AH: The course essentials are basically the same, just a few improvements based on participants’ input. We believe the new title reflects the contents of the course, which is appraising and evaluating pocket and wristwatches from the beginning of watchmaking until about the 1960s.
WN: Can you explain a little bit about what students will learn from taking this course?
AH: Students will be fully versed in how to accurately appraise and evaluate a pocket or wristwatch. They will learn how to date the timepiece, understand its originality versus fake, marriage, franken or forgery, and ultimately decide its value. Correctly photographing timepieces under different environments and writing a professional client appraisal will also be covered.
WN: Last year you mentioned that this class benefits professionals in the auction, pawn or appraisal businesses. Would collectors and hobbyists also find this course beneficial?
AH: That would depend on the person and his or her definition of a “hobbyist.” Collectors would certainly benefit from knowing the value of a prospective purchase—to make a more definitive decision. For hobbyists, understanding more about their hobby can increase the fun.
WN: What did you learn from teaching the course last year?
AH: All the participants enjoyed it, and we learned from some qualified appraisers who attended how to make the appraisal form more legally correct. We also made some minor improvements to the course notes.
WN: Have you added any new pieces to this year’s class?
AH: No new pieces were added, unlike “Luxury or Lie?” where the counterfeit market is evolving practically each day. Of course, market prices will change, but the original course teaches how to get up-to-date evaluations.
WN: What aspect of evaluation have you found to be the most difficult for students to understand? Why is it challenging?
AH: Few appraisers understand the mechanics of a timepiece; some may say that is not important to value something, but I believe that without the knowledge of what makes a timepiece tick or what its complications actually do, no one can accurately value, or indeed decide what devalues a timepiece. We spend one day presenting “what is under the bonnet” so that students can determine the large difference in value between a working “repeater” watch and one that is not! We also teach how to best photograph a timepiece, not just for quality, but for later research and records.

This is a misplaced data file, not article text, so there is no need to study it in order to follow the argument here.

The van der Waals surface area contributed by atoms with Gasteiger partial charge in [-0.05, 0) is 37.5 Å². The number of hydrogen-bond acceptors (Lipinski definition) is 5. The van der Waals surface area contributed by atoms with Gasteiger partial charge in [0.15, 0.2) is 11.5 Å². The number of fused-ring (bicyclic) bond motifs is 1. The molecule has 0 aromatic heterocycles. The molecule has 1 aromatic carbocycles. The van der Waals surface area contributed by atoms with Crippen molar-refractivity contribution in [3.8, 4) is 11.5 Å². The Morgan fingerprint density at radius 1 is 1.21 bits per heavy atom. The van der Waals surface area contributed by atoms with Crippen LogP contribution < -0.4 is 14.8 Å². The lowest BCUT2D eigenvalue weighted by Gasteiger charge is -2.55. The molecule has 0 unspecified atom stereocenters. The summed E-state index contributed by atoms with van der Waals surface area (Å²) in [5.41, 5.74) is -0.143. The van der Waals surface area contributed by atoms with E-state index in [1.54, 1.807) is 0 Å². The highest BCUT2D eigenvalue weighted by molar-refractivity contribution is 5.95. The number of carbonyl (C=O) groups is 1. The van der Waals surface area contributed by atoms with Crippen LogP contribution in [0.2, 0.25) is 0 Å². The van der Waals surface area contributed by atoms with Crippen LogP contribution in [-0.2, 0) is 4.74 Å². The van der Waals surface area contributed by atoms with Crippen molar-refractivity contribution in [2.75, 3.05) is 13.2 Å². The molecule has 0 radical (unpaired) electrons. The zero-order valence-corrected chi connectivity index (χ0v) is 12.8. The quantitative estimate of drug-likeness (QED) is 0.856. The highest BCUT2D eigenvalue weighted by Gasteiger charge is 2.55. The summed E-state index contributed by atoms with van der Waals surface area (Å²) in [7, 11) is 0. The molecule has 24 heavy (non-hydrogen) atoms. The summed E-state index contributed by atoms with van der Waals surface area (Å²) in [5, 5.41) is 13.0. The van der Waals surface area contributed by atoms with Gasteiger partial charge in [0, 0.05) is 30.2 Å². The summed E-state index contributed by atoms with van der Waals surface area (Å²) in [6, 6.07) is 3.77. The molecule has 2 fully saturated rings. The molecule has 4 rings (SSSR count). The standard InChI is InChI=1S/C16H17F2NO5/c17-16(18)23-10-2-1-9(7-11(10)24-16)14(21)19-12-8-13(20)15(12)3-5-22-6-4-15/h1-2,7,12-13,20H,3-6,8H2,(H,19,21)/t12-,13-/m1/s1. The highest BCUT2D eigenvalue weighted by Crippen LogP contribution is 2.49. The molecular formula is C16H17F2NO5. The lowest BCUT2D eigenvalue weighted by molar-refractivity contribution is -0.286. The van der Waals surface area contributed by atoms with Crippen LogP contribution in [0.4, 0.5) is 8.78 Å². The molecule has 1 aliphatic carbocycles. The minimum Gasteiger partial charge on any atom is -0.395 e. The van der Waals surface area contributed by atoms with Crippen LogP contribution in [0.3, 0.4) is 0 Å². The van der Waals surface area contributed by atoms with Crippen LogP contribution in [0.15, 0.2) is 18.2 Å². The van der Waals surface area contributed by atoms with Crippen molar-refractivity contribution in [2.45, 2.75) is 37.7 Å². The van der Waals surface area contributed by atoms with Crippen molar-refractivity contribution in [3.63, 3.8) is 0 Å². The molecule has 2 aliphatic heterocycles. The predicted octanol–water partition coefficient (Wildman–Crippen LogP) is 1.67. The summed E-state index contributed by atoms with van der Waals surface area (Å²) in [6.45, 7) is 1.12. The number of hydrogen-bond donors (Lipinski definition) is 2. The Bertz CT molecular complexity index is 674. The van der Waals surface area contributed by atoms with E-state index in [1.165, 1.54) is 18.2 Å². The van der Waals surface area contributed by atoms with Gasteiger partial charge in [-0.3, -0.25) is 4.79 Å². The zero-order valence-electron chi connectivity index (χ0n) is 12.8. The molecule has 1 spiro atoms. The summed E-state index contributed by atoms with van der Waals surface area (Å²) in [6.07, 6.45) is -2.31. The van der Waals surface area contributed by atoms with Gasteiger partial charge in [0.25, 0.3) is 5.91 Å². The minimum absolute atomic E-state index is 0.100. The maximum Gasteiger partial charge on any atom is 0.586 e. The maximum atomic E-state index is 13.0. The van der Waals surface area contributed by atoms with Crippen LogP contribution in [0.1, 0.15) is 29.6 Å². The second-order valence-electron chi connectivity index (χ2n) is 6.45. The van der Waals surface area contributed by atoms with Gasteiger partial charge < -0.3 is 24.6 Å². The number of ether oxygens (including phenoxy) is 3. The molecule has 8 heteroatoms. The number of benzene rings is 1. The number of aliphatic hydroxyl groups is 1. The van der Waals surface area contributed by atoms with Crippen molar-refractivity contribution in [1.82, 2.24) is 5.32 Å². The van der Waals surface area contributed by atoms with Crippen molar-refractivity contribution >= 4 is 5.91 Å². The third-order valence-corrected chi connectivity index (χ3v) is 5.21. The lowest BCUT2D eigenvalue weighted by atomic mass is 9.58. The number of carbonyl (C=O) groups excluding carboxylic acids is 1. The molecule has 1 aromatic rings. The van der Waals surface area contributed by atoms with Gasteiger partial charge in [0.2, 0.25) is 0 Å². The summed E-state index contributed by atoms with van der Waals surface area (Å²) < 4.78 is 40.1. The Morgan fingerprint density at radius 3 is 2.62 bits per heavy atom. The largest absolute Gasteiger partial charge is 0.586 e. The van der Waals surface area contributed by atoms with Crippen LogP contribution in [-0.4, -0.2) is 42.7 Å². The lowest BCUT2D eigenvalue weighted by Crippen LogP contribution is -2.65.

Sometimes an appraiser has only one chance to see and touch the timepiece before doing the appraisal. Correctly photographing all relevant parts—not just dial and movement—become extremely important.
WN: Can you share with us a small tip when evaluating a timepiece?
AH: The most important tip is knowing where to find all the information needed to evaluate a timepiece. The course includes a high-quality 461-page book and an emailed version of the book.
WN: Thank you Adam for your time!
George Washington's Pocket Watch, c. 1775, (Unknown Swiss Maker). Courtesy NAWCC.
Today is an opportunity to celebrate our Commanders in Chief, past and present. Originally known as Washington’s Day the holiday celebrated the birthday of George Washington, our first Commander in Chief, but over a hundred years later, Abraham Lincoln was assassinated and the name was changed to Washington’s and Lincoln’s Birthday. Now known as Presidents’ Day we have the opportunity to not only examine the legacy our leaders have left behind but also some of their artifacts—including their watches.
In Hodinkee’s Historical Perspectives Your Complete Guide To The Watches Of United States Presidents (Updated Yet Again) Eric Wind takes us on a journey through presidential timepieces over US history, beginning with Washington and ending with Trump.
The National Watch & Clock Museum’s Enlisting Time website showcases George Washington’s pocket watch which they had on exhibit in 2014.
In The Top 6 Watches For President Donald Trump Watchuseek’s Michael Weare picks out six watches for President Trump to wear based on the current administration’s political agenda.
Finally, Norma Buchanan of WatchTime take a comprehensive look at timepieces worn by US presidents starting with Washington and ending with Barack Obama in her article First Watch: U.S. Presidents and Their Timepieces.